Basically a lot of the data that was identical from one paper to the next was demographics and descriptive numbers about the patients. Some of these numbers were derived and reported more prominently as data in other papers (graphs vs listing in tables). In others more detailed results were given in one article but not another.

He also told us how the corresponding author reacted:

The response of the corresponding author of these papers was both aggressive and legalistic. In the first response there was a description taken from COPE of “salami” publishing vs multiple publishing. In the second response we, as editors, were told that we were in fact remiss for not catching this when it first happened.  Obviously, since these were all submitted around the same time and the author letter assured us that this work had not been submitted elsewhere none of us could have known this. The retractions of the remaining papers is in the works. All of the editors of the journals involved had multiple email rounds and a conference call to discuss our responses. In addition to the editors there is a council or committee for the parent publications of most of the publications which must agree to the retraction.

He told us about his next step:

Finally, I would like to notify the appropriate Dean, etc at the corresponding author’s institution. In the US, such scientific misconduct (which is what this is) would be reported to our Dean and a specified process would begin (assembly of a faculty committee) that would determine whether the individual has committed misconduct and make suggestions as to appropriate redress. I am not sure what will happen when this is reported to the responsible authorities at the author’s institution.  I am also waiting to hear from the other editors as to how they would like to proceed on this issue.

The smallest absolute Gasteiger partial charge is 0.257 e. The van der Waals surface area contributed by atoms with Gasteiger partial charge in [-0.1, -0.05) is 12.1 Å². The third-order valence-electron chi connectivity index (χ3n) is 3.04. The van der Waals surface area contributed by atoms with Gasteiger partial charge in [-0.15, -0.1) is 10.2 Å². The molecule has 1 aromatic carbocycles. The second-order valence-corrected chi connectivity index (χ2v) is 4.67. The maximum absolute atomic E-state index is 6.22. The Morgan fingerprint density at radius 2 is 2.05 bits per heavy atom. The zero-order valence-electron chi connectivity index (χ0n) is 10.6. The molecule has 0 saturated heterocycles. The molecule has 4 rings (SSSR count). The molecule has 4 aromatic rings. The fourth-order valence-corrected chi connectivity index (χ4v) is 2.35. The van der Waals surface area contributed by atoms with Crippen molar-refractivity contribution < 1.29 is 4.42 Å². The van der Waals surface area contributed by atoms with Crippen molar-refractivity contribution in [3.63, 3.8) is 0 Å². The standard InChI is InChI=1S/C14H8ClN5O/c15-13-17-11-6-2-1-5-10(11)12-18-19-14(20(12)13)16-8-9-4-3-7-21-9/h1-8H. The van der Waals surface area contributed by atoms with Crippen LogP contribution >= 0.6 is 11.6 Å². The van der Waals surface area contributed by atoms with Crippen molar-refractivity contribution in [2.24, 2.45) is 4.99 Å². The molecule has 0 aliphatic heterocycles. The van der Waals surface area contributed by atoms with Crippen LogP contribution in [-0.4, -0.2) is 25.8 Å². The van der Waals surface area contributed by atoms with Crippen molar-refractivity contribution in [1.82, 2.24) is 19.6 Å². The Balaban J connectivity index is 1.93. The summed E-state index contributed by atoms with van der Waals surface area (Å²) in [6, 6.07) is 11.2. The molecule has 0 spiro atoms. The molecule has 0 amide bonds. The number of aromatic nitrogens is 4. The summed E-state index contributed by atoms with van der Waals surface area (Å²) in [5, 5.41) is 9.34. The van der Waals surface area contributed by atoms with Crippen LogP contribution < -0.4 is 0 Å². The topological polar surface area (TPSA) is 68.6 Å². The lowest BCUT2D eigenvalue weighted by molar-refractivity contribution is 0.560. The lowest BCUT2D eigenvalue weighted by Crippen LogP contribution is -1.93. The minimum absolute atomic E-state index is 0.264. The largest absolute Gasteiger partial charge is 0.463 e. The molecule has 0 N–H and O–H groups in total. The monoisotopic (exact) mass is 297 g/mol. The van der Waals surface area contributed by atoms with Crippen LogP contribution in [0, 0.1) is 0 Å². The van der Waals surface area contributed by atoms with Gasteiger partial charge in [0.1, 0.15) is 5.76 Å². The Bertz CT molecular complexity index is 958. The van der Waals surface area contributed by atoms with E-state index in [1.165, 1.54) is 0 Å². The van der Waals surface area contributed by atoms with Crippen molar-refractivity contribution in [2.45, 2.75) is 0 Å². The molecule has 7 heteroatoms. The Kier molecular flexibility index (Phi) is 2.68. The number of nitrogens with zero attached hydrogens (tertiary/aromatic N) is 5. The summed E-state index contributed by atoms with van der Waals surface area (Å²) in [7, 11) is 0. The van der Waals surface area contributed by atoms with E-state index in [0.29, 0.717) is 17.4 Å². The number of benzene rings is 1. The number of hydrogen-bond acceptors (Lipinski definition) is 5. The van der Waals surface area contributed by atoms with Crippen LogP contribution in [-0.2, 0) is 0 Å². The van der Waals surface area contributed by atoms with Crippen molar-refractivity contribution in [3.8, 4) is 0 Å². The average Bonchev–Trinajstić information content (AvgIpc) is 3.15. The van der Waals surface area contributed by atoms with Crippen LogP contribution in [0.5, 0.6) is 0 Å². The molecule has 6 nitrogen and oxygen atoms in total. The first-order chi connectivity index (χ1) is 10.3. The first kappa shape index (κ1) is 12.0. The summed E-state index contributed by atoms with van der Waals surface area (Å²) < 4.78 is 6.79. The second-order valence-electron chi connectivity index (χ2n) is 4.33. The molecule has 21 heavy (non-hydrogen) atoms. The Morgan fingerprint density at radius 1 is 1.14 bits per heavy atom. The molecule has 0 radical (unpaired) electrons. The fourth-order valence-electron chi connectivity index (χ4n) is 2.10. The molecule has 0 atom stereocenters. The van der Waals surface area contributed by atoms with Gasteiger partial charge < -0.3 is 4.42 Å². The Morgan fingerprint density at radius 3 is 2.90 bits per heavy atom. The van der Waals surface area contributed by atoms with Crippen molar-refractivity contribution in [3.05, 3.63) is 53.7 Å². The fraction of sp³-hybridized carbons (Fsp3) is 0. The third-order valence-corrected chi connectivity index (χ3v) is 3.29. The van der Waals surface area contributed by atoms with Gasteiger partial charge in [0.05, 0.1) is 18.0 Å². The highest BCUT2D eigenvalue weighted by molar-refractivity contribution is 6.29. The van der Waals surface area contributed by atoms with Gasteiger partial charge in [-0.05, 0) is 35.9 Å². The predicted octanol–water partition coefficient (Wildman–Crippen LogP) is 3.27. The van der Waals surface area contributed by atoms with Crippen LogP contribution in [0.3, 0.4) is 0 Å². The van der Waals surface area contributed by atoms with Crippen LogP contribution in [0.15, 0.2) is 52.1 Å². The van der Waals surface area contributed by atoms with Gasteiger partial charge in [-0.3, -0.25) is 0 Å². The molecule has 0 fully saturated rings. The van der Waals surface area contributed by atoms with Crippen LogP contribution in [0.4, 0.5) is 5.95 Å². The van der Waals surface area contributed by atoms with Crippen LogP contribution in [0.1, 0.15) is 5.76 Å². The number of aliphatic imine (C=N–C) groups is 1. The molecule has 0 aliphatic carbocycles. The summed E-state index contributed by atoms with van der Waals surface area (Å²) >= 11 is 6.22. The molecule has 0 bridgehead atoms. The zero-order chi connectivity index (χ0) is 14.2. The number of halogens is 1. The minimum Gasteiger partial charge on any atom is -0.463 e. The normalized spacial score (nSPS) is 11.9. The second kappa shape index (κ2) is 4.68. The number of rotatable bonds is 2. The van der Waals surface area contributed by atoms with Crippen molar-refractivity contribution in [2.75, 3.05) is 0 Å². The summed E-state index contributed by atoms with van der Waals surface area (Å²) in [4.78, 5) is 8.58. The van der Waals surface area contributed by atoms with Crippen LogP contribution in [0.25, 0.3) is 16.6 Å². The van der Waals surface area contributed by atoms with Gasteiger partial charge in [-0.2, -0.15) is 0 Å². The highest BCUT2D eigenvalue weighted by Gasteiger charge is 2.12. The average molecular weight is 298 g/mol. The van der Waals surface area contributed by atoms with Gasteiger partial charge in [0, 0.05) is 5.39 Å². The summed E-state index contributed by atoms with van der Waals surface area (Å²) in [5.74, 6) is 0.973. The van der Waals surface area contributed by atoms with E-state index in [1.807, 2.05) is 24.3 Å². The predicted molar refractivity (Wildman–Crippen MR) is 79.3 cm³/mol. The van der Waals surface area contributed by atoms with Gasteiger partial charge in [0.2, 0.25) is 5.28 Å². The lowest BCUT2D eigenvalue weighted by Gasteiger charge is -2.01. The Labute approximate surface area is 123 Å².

We contacted Giuseppe Derosa, a researcher at the University of Pavia in Italy, who is the first and corresponding author on all the papers.

We also contacted the other affected journals — Expert Opinion on Drug Safety Journal of the American Society of Hypertension, the EIC of Journal of Clinical Pharmacy and Therapeutics, and  Clinical and Experimental Hypertension.

We’ll update if we hear back.

Hat tip: Rolf Degen

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Comments
  • Bob O'H August 18, 2015 at 9:38 am

    I look forward to a virtually identical post to this appearing on EmbargoWatch, in Nature, the New York TImes, on Reuters, etc.

    • herr doktor bimler August 18, 2015 at 5:31 pm

      …With each post receiving a virtually identical comment?

  • Jeffery Rodamar (personal comment) August 18, 2015 at 10:56 am

    It must be a fascinating study of consistency in publication standards???

  • Jeffrey Beall August 18, 2015 at 11:20 am

    A similar case, but involving only two articles, was reported to me at the beginning of 2015. I first emailed the journal Bipolar Disorders about this in early February, and it’s still not resolved.

    1. “Increased ICAM, VCAM, and E-selectin levels in first manic episode” in Bipolar Disorders and found here: http://dx.doi.org/10.1111/bdi.12269

    2. “Are ICAM, VCAM and E-selectin levels different in first manic episode and subsequent remission?” in Journal of Affective Disorders and found here: http://dx.doi.org/10.1016/j.jad.2014.03.052

    The two articles contain very similar text, and I think this may be a case of duplicate submission. I think the publisher is hoping I forget about this and go away. It’s been over six months since I first reported it.

  • Samir Hachani August 18, 2015 at 12:55 pm

    It puzzles me to what extent would people go to cheat !!!! I may be old fashioned but this kind of shenanigans would never cross my minds .

  • hesham emam September 1, 2016 at 7:11 am

    i am a doctor and i am asking ” can i depend on this trial in my prescriptions ???? ” , please someone inform me …..